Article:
Could Drexel Put Together Their Best Season Ever in 2021?

(Photo Courtesy of Drexel Athletics)

When Brian Voelker, a 2015 National Lacrosse Hall of Fame inductee, took over reigns as the head coach of the Dragons prior to the 2010 season, they were coming off of a 7-8 2009 season, where the Dragos reached the CAA tournament semifinals. That trip to the CAA semis marked their third consecutive trip to the CAA tournament and fourth trip overall since 2001, which was the first season of CAA lacrosse.

Since Voelker acquired the keys to the ship, the Drexel Dragons have arisen to new heights. The 2014 season, to many, marks the highest peak of the program. The Dragons won the CAA for the first time, upset No. 4 seed Penn in the first round of the NCAA tournament, and were knocked out by No. 3 seed Denver in the NCAA quarterfinals.

Additionally, the Dragons have made a trip to the CAA tournament eight of the 11 seasons that Voelker has been at the helm. They have been to the CAA championship game three times, which includes that historic 2014 season.

A huge part of the success that the Dragons have seen under Voelker can be partially attributed to the Canadian pipeline that has been established. And especially their pipeline to British Columbia. And while the Dragons had two Canadians on that 2009 team prior to Voelker taking over the reigns in Garret McIntosh and Kyle Bergman, by fourth season (2013) of the Voelker era the Dragons boasted a roster that featured seven Canadians – five of which were from British Columbia.

The Dragons’ 2013 season was the first year where you could see a huge impact as it pertains to Canadians leading the way for Drexel. During that season, players from north of the border accounted for 122 of the Dragons 300 points, which is roughly 40% of their entire offense. Robert Church (33G/24A) and Ben McIntosh (38G/18A), did most of the heavy lifting. But 2013 was just the tip of the iceberg. In 2014, 41.2% of their scoring come from Canadians. Ben McIntosh led the charge with 65 points (48G/17A) and Cole Schafer (35G/18A) also contributed heavily.

And since Voelker took over as head coach ahead of the 2010 season, a Canadian has either led or been in the top three in scoring for Drexel every single year. And 2021 doesn’t look like it will be any different in that regard. The Dragons’ roster this spring will feature three Canadians in attackman Reid Bowering, midfielder Lucas Snider, and incoming freshman Carter Begley.

Bowering, who will be returning for his fifth season in 2021, has been one of the Dragons’ most prolific goal scorers since he stepped foot on campus. He netted 20 goals last season and was on track to surpass his record 47 goals during the 2019 season. The attackman also added three assist in the Dragons’ six games in 2020, ranking second on the team in points with 23.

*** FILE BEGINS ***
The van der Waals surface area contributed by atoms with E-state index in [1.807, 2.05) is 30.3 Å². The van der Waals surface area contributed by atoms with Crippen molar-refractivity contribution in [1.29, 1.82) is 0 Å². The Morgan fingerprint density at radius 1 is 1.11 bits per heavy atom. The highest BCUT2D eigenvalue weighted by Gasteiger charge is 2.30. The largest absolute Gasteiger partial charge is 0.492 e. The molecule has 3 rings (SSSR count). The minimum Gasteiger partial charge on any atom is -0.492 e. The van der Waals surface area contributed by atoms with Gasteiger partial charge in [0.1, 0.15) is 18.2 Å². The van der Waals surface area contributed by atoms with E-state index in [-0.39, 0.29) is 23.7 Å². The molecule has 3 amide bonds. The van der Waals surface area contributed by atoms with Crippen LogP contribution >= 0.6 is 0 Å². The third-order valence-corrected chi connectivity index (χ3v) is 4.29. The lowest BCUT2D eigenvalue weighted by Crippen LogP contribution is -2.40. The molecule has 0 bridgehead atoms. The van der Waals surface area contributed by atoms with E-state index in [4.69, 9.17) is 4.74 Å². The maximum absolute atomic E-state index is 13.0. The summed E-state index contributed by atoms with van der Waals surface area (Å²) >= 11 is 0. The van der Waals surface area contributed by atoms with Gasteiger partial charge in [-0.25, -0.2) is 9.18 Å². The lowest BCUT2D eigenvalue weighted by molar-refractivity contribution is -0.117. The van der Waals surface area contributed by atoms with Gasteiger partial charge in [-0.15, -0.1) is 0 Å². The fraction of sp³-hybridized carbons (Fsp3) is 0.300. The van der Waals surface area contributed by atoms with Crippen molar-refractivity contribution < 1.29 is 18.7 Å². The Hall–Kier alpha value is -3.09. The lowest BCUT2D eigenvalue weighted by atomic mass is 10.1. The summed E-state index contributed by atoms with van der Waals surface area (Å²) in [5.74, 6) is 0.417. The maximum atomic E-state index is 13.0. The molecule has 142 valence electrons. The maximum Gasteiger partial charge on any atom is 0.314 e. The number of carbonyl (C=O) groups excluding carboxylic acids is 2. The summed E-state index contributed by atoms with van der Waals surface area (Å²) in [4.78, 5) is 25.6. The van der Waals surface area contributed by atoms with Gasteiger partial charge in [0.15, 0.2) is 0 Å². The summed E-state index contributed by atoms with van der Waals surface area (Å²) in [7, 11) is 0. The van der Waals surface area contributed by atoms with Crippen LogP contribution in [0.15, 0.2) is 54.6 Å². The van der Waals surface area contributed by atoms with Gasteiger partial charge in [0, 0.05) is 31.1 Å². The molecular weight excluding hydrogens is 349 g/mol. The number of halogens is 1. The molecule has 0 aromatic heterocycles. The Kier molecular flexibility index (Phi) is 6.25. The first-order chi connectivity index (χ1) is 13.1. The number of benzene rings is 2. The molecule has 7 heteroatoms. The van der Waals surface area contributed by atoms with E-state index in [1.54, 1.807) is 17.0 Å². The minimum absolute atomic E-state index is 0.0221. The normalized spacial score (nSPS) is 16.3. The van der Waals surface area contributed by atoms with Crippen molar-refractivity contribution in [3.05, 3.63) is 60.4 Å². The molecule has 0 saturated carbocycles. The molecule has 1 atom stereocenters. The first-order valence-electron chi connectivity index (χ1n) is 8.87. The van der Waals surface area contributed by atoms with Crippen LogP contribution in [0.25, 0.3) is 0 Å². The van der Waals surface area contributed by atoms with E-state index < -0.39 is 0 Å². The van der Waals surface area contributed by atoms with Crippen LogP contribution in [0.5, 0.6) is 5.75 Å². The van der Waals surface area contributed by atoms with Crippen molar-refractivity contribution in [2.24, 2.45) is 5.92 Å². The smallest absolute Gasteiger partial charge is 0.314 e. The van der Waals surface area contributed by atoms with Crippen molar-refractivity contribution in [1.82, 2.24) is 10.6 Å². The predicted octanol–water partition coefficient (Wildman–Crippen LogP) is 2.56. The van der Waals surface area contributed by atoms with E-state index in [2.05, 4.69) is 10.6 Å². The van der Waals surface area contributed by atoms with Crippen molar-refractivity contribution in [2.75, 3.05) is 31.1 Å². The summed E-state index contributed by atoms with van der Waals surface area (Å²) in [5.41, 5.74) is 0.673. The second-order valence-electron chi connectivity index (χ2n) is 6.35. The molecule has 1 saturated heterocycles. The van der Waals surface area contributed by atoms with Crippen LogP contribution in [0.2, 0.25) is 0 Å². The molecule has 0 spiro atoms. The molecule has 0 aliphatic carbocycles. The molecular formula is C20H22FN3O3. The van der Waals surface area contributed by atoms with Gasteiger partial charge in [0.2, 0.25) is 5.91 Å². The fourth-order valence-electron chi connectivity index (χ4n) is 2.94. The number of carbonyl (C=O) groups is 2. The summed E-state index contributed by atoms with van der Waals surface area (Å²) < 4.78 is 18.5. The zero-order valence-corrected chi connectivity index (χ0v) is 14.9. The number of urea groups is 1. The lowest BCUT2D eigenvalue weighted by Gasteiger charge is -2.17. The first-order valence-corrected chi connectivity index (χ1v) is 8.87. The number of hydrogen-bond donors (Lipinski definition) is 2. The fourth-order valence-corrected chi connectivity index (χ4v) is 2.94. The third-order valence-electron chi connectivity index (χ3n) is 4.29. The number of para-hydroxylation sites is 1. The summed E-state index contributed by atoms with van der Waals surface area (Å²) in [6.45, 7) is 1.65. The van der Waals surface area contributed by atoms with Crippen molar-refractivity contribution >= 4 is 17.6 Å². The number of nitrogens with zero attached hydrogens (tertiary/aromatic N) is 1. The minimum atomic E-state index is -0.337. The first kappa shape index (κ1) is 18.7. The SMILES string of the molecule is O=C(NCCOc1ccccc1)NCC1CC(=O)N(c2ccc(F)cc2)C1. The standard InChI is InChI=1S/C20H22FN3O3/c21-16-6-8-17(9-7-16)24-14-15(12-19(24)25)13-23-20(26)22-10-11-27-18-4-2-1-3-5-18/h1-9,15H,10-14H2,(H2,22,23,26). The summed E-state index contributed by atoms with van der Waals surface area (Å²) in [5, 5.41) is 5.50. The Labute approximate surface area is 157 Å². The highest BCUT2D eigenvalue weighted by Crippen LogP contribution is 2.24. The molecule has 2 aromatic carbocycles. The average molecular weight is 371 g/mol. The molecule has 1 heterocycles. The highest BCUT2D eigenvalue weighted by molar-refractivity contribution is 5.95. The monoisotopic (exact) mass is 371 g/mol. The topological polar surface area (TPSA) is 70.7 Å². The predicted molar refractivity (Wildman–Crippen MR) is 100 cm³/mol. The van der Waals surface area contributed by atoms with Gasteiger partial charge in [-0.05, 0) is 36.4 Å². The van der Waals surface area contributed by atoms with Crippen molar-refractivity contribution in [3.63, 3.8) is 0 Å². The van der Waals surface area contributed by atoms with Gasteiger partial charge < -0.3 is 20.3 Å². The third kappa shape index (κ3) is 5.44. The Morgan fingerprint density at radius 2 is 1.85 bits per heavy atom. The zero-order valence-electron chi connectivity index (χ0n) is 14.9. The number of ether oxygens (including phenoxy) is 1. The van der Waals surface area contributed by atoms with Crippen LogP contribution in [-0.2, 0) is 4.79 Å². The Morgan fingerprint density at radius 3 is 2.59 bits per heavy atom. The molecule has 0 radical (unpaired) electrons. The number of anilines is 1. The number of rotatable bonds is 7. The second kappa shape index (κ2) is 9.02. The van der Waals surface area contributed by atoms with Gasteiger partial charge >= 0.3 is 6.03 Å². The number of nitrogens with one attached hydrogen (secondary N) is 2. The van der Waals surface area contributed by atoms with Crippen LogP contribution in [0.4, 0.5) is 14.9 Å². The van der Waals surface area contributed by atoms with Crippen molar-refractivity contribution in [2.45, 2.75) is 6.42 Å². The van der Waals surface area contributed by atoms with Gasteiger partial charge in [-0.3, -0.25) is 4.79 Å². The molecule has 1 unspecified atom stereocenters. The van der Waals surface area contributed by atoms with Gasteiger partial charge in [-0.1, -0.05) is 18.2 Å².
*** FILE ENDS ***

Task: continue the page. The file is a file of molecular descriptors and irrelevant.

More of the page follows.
Getting Bowering back for a fifth season is huge for Drexel and could very well help them make another post season run, which they certainly could’ve done in 202 if the season wouldn’t have been cancelled due to the Coronavirus outbreak. This season, Snider could take another step forward and Begley could also have an impact as a freshman.

Outside of Bowering, the Dragons’ will also return attackman Matthew Varian (7G/19A) and midfielder Collin Mailman (12G/2A) for a fifth year. Those three leaders on the offensive end give Drexel a pretty significant edge on that offensive end of the field. And we could see some pretty ridiculous numbers out of the Dragons’ offensive this coming season.

The Dragons’ offense should have plenty of opportunities to show off their stuff as well, with fifth year senior Jimmeh Koita at the faceoff dot. As Drexel’s primary faceoff man since his freshman season, Koita went 82-for-178 (46%). He ranks second all-time in faceoff wins and ground balls in program history.

On the back end, the Dragons will also return a heap of experience and talent. They will be returning three of their primary poles from last season in junior Sean Quinn (18GB/13CT) and sophomores Brennan Greenwald (14GB/3CT) and Patrick Udovich (9GB/1CT). All three contributed heavily to the Dragons’ defense which allowed 12.5 goals per game last season and looked to be on track to matching or surpassing their numbers from the previous season.

The Dragons will also have Ross Blumenthal, who has been the Dragons’ starting goalie for their past 17 contests, back in cage this coming season. The sophomore made 66 saves and posted a .471 save percentage in six games last season, which included a career-high 16 save performance against High Point.

With as much continuity and experience the Dragons will have on both ends of the field this coming spring, they have all the potentially put together something special in 2021. And who knows, they might be able to churn out one of their best seasons in program history. But with how tight the CAA is expected to be, it won’t be easy at all.

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